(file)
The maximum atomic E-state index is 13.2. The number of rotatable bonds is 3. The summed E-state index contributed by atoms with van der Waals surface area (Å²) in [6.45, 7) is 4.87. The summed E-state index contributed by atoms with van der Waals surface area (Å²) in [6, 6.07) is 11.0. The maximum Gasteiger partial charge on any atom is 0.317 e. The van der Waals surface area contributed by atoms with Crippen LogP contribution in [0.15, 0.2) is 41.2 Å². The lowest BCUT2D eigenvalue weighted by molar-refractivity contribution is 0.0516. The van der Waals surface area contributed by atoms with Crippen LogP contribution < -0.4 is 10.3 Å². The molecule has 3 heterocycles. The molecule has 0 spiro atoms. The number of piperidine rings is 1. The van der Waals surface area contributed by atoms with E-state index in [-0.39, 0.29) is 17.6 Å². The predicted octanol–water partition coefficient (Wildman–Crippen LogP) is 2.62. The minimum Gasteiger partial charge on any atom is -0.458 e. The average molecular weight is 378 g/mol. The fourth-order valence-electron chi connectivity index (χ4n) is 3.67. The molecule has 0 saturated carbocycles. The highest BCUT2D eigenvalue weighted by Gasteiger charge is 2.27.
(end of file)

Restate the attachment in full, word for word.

The maximum atomic E-state index is 13.2. The number of rotatable bonds is 3. The summed E-state index contributed by atoms with van der Waals surface area (Å²) in [6.45, 7) is 4.87. The summed E-state index contributed by atoms with van der Waals surface area (Å²) in [6, 6.07) is 11.0. The maximum Gasteiger partial charge on any atom is 0.317 e. The van der Waals surface area contributed by atoms with Crippen LogP contribution in [0.15, 0.2) is 41.2 Å². The lowest BCUT2D eigenvalue weighted by molar-refractivity contribution is 0.0516. The van der Waals surface area contributed by atoms with Crippen LogP contribution < -0.4 is 10.3 Å². The molecule has 3 heterocycles. The molecule has 0 spiro atoms. The number of piperidine rings is 1. The van der Waals surface area contributed by atoms with E-state index in [-0.39, 0.29) is 17.6 Å². The predicted octanol–water partition coefficient (Wildman–Crippen LogP) is 2.62. The minimum Gasteiger partial charge on any atom is -0.458 e. The average molecular weight is 378 g/mol. The fourth-order valence-electron chi connectivity index (χ4n) is 3.67. The molecule has 0 saturated carbocycles. The highest BCUT2D eigenvalue weighted by Gasteiger charge is 2.27.